The London School of Economics is offering new Ph.D. Studentships for 2018 entries. The School is ready to hand out a minimum of three scholarships to those students whose Ph.D., regardless of the Department, addresses ‘The Challenge of Escalating Inequalities’.
The Studentship covers the four years’ tuition fees and will provide students with an annual stipend of 18 thousand pounds. Students who are awarded the prestigious scholarship will focus their research in “exploring the links between the economic dimensions of inequalities with their social, cultural and political aspects to systematically assess whether and how inequalities might be hardening in mutually reinforcing ways”.
This project is just another step in addressing the university’s concerns regarding growing inequalities, concerns that in 2015 lead to the launch of the International Inequalities Institute, which provides coordination and strategic leadership on the inter-disciplinary analysis of inequalities.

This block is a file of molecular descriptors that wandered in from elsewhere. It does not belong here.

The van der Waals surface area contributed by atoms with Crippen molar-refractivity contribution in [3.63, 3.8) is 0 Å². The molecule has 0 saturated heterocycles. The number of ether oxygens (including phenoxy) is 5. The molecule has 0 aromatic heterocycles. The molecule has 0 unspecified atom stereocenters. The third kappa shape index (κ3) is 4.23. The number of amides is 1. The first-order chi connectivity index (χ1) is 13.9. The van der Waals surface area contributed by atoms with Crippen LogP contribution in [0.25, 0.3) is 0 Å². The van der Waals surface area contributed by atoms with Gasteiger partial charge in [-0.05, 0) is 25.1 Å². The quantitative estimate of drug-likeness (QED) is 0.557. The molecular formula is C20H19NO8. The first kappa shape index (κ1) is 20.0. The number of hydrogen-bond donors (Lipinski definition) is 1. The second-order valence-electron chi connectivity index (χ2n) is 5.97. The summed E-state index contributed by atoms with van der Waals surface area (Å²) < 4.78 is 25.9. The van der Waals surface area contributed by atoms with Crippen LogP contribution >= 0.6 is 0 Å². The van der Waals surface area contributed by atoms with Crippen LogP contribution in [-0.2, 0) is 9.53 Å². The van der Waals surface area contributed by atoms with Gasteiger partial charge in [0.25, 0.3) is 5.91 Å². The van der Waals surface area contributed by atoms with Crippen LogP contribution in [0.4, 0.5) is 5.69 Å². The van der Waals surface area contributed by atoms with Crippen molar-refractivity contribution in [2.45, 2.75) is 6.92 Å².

The last global risk report of the World Economic Forum, gleaned from more than 700 experts, details that income inequality has been rising hand in hand with wealth disparity – leading to a polarization of society that will only grow in 2018. In the Uk, according to The Equality Trust’s report, “households in the bottom 10% of the population have on average a disposable income of £9,644. The top 10% have net incomes almost nine times that (£83,875)”. This is why the studentship is important for LSE as it may help in addressing some of these issues.
“The III aims to bring together research and teaching that crosses disciplinary – and in LSE’s case, departmental – boundaries” says the Institute’s website. It details the intents of the project: connect research on inequalities across the many departments of the university, bringing together many perspectives that could help us understand how and why inequalities are growing year after year. Moreover, the Institute aims at developing and support new research on the topic and, more importantly, to engage with the public and policy-makers on the matter, with public events, workshops and consultancy for leading NGOs and INGOs (including bodies such as UNESCO and the World Bank).